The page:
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A Just America: How Punitive Sentencing Has Hurt, Not Helped America

by Mike Creef, Staff Writer
Published: Last Updated on

Reading Time 2 mins 1 sec

Over the last 40 years, the U.S. has seen a 500% increase in people in the Nation’s prisons and jails. On any given day, over 2.2 million people are sitting in 3,134 local jails, 1,833 state prisons, 110 federal prisons, and 1,772 juvenile correctional facilities, amongst other forms of correctional facilities. What’s worse is the number of people sitting in jails not convicted of a crime.  An astounding 74% of people in local jails have never been convicted of a crime! Three out of four people are sitting in jail merely because they cannot afford their freedom thanks to bail practices put in place.

Our justice system is what you would call a punitive justice system. It seeks to impose a punishment, by deprivation or restriction, on the offender. The majority of the focus is placed on the offender, believing that punishment can change behavior. While there is data to back this belief, it’s not merely that cut and dry. There are many other factors to consider when determining the effectiveness of a punitive justice system and what the better alternatives may be.

The justice system is a huge multi-billion dollar industry that is so massively fragmented and intertwined that if you try and pull one string to correct an inequity, you’d be pulling about five other issues with it. Various government agencies utilizing local jails, cash bail, prison labor, and privatized for-profit prisons are just a few of the biggest concerns our justice system faces.

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Mass incarceration will go down as one of the most significant issues that have plagued the U.S. in the 20th and 21st centuries. Our country’s infatuation with locking people up inside a cell without any real focus on rehabilitation has hurt our society more than it has helped. Once offenders are released, they often lack the social, economic, and professional skills to assimilate back into and contribute to society smoothly.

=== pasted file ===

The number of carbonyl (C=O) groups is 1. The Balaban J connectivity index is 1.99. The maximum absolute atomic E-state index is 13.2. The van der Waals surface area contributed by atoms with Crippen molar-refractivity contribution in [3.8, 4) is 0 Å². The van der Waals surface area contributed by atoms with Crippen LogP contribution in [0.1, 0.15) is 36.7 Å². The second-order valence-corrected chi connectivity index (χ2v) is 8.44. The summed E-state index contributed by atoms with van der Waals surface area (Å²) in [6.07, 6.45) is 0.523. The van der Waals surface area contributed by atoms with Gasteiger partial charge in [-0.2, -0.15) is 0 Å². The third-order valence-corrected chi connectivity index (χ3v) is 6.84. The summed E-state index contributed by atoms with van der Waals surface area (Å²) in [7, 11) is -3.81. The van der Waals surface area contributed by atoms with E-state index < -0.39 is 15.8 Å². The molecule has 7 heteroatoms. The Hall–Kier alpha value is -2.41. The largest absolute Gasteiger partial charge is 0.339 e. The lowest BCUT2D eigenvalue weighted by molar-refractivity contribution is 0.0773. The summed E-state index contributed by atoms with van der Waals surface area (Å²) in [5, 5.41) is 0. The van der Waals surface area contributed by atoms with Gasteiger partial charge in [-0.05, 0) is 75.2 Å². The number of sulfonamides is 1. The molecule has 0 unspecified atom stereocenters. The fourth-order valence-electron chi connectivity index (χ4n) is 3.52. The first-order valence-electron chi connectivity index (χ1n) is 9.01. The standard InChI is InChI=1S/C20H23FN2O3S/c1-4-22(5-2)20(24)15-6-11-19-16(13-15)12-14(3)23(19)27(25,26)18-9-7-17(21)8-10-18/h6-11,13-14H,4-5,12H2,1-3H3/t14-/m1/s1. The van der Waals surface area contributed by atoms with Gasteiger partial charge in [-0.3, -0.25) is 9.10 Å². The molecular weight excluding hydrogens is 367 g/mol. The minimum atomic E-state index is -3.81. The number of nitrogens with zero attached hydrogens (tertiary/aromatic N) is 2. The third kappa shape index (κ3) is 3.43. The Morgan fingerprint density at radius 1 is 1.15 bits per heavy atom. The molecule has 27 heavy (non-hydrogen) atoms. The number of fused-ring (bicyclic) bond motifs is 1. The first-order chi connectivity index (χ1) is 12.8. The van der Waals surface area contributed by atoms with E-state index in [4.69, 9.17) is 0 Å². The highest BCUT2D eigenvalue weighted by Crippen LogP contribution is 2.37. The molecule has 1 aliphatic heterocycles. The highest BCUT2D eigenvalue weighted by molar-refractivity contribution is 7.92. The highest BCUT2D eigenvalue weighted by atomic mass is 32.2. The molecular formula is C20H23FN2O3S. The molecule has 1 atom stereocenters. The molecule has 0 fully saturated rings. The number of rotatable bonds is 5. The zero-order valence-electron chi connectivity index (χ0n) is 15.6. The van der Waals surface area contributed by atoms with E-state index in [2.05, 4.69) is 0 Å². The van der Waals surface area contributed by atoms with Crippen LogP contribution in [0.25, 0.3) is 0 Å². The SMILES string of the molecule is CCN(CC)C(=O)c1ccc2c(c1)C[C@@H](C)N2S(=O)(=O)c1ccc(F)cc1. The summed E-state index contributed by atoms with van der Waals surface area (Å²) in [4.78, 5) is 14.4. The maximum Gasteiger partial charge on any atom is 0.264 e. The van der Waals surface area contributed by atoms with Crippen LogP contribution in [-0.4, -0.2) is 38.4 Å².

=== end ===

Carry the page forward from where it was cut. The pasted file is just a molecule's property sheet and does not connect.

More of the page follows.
To indeed be a world-leader when it comes to justice, the U.S. needs to adopt and develop a more therapeutic approach to sentencing. Restorative justice seeks to compensate the victim, repair the harm, and facilitate the offender’s remorse. It also puts a focus on the offender’s humanity.  Restorative justice tries to ensure that an offender has the skills necessary to be a contributing member of society, keeping in mind life after a sentence, which benefits everyone.

Alternative sentencing, a form of restorative justice, is something that is beginning to grow in popularity.  U.S. Judge Carlos Moore recently went viral as he announced he would be introducing an alternative sentence to multiple young first-time offenders who had accepted responsibility for their wrongs. 

“I believe in alternative sentencing, especially when dealing with young people who have accepted responsibility for their wrongs…I believe that by giving the young people unexpected choices or alternatives to jail or a fine I can have a bigger impact on their lives and futures. I really favor rehabilitation over pure punishment,” Judge Moore says.

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Judge Moore’s hope is that more judges across the U.S. begin to adopt this approach. As more judges begin incorporating alternative sentences, and sentences that focus more on restorative justice than punitive, we will begin to see incarceration numbers go down, which will have a positive impact on society as a whole.

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